For nearly four decades, anyone driving down Route 16 near Fayetteville, West Virginia, could see a billboard bearing the grainy images of five children, all dark-haired and solemn-eyed, their names and ages—Maurice, 14; Martha 12; Louis, 9; Jennie, 8; Betty, 5—stenciled beneath, along with speculation about what happened to them. Fayetteville was and is a small town, with a main street that doesn’t run longer than a hundred yards, and rumors always played a larger role in the case than evidence; no one even agreed on whether the children were dead or alive. What everyone knew for certain was this: On the night before Christmas 1945, George and Jennie Sodder and nine of their 10 children went to sleep (one son was away in the Army). Around 1 a.m., a fire broke out. George and Jennie and four of their children escaped, but the other five were never seen aga
On Christmas Eve, 1945, the Sodder family home burned down. The cause was traced to defective wiring despite the fact that Christmas tree lights were still on after the fire started. The oldest two sons and daughter and the youngest daughter survived, but the five middle children were missing and no trace of their remains were found. Believing that the fire was a cover for the abduction of their children, George and Jennie Sodder spent a fortune on detectives to investigate.
Several pieces of evidence and eyewitnesses backed up George’s kidnapping belief. In 1968, a photo was mailed to the surviving family; on the back was the message: “Louis Sodder, I love brother, Frankie. Ilil boys A90132 (or 90135)” Detective C.C. Tinsley was hired to investigate the photo and where it came from, but he vanished and was never seen again.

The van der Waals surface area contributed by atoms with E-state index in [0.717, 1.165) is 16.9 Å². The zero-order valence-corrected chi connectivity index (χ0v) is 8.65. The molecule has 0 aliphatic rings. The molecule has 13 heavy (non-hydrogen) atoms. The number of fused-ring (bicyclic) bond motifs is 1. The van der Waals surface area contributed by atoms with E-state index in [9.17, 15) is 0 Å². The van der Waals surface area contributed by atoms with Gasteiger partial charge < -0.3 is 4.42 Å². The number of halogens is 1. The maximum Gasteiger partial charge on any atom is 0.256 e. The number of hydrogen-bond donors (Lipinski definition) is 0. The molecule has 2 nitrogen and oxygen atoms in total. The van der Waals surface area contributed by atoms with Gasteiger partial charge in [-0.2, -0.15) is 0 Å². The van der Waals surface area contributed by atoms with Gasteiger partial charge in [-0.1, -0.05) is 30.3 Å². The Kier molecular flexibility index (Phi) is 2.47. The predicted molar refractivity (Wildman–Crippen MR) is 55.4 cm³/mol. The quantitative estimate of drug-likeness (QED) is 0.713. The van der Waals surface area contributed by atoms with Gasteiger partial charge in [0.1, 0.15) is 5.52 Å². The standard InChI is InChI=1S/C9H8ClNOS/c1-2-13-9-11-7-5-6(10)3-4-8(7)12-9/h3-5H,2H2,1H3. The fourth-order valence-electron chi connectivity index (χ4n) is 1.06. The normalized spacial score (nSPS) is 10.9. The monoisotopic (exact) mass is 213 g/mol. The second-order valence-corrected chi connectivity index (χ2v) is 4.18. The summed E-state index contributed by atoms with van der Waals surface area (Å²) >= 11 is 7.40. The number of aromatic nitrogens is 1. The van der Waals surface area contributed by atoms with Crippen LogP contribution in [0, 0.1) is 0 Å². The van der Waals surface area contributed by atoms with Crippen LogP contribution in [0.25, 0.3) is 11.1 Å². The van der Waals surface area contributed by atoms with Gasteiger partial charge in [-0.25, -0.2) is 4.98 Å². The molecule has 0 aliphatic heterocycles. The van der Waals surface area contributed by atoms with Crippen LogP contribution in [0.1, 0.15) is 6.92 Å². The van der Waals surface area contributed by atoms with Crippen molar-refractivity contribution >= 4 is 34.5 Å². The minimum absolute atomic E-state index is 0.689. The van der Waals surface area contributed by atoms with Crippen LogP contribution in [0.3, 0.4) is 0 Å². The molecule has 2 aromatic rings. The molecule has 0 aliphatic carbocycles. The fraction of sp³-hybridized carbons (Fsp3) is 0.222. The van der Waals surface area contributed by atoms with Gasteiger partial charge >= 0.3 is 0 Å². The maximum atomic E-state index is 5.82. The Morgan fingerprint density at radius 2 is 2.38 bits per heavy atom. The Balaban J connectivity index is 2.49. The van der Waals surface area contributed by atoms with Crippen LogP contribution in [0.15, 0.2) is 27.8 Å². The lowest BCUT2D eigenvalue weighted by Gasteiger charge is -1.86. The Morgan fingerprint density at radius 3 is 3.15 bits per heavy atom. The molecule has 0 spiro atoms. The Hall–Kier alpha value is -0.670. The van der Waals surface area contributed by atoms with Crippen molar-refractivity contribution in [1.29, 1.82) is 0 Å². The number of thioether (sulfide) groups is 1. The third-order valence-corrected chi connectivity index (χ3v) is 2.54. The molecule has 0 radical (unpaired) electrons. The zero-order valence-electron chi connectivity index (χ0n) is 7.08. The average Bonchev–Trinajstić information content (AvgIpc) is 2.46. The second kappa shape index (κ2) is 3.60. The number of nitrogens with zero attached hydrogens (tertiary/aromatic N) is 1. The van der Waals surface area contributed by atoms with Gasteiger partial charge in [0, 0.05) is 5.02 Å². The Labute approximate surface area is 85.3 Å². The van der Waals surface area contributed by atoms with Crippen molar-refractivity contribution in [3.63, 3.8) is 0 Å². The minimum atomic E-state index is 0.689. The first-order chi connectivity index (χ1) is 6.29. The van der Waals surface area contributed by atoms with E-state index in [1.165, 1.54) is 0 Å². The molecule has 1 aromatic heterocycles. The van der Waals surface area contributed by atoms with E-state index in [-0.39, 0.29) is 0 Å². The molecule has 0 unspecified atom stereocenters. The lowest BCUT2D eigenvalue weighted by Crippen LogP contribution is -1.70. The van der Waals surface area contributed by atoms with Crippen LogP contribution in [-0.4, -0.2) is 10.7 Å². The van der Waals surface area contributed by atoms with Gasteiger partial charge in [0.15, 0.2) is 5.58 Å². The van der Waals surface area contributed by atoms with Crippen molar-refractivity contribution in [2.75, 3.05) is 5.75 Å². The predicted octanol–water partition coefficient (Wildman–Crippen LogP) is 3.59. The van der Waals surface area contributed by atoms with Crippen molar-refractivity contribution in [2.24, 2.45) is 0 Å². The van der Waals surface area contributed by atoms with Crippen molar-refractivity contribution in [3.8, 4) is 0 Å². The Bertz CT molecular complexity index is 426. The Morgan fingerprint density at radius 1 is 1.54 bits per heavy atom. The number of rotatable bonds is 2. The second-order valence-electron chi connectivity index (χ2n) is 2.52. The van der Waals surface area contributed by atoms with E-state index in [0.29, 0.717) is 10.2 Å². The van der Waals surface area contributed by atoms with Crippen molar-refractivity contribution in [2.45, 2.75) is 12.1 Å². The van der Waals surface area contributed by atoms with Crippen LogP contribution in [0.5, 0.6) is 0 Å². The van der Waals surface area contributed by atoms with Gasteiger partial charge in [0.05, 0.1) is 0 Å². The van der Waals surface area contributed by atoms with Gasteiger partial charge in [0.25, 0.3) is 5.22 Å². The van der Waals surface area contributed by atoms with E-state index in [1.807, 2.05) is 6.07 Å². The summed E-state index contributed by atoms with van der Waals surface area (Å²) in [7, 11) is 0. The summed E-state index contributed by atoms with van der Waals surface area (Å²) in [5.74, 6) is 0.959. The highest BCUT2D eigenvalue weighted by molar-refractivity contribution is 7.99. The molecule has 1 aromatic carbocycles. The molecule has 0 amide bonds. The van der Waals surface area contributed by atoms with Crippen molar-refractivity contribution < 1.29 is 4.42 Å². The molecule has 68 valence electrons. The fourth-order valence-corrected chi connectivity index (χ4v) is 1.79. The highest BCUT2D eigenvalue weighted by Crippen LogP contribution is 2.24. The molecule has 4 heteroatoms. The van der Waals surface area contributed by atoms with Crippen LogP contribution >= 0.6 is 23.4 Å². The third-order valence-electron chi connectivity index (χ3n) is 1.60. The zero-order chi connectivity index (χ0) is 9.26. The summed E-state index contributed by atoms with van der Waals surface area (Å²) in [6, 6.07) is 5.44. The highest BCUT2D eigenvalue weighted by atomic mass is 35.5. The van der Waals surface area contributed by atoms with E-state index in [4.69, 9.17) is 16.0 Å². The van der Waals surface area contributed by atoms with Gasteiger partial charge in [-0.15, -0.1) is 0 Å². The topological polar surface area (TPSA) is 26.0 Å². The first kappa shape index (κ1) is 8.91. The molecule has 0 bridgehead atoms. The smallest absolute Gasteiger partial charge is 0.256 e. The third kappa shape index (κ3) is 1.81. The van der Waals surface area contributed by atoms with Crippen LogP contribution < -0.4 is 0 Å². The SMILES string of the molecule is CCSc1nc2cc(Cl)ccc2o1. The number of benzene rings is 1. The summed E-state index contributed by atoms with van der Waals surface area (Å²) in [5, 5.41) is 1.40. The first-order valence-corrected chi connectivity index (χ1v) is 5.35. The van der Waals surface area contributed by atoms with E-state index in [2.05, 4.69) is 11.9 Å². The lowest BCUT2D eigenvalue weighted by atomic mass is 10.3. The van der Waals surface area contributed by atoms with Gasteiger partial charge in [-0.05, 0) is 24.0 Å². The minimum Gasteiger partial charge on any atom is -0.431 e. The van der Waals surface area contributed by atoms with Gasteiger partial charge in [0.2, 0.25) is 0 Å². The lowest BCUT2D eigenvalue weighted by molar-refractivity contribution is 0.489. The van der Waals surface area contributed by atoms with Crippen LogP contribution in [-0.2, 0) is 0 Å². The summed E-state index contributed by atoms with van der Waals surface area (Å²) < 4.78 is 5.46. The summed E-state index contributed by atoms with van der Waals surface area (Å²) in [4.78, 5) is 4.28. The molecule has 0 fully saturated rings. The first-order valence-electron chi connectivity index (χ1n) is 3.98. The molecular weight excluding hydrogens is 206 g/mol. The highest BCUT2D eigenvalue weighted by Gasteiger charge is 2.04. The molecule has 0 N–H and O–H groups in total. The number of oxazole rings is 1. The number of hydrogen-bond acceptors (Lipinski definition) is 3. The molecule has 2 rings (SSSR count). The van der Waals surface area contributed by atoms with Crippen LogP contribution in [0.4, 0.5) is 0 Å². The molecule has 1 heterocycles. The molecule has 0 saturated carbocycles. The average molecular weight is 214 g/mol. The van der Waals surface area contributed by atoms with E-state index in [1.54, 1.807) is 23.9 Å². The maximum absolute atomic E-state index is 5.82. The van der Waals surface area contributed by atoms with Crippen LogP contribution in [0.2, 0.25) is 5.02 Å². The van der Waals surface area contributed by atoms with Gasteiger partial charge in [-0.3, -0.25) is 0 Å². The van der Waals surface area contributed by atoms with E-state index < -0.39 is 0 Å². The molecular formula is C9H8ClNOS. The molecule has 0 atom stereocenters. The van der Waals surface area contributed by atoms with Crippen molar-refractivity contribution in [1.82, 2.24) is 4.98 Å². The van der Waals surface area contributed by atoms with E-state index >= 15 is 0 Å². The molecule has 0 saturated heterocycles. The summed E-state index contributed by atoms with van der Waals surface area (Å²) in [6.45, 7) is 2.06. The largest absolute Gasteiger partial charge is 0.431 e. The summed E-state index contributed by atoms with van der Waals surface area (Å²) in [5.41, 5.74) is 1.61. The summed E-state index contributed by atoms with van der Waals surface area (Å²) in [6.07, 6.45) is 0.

The famous billboard
A billboard describing the family mystery was erected near the site of their house. Local law enforcement did not do any investigation into the children’s whereabouts. The coroner’s report declared them legally dead.
George Sodder eventually died in 1969; Jennie in 1988. The billboard now no longer stands.
Suspects: None known, but speculation suggests the kids were abducted by an illegal child-selling agency similar to Georgia Tann’s, with help from the local police. Two months before the fire, the Sodders had an argument with another Fayetteville resident who tried to sell them life insurance. He warned that their house would burn and the children would vanish. He was also a member of the coroner’s jury which ruled the fire accidental.
The rest of the story
Other amateur sleuths point out that Mr. Sodder had a coal-trucking business. The coal industry was under constant pressure from the Mafia, which may have been involved in the children’s disappearance. “90132” was a postal code for Palermo, Sicily at the time. The Sodders themselves were of Italian descent; the original name was Soddu.
Time passed and George and Jennie and their surviving children continued their search.
Then, in 1968, twenty-three years after the fire, Jennie got an envelope in the mail. It had been mailed from a city in Kentucky. There was no return address. Inside was a photograph of a young man. On the back was written:
I love brother Frankie
A90132 (or possibly A90135)
Authorities thought it was some kind of cruel hoax, but George and Jennie thought the photograph looked exactly how Louis would have looked as an adult. There were multiple similarities. Once again hopeful, they hired a private investigator to go to the city in Kentucky to track down the photo’s sender and/or the young man himself.
The investigator left West Virginia and was never heard from again.
The 1968 photo was the last possible evidence that ever came to light. George would die in 1969 and Jennie would die twenty years later. They never believed that their five beloved children died in that fire early one Christmas morning.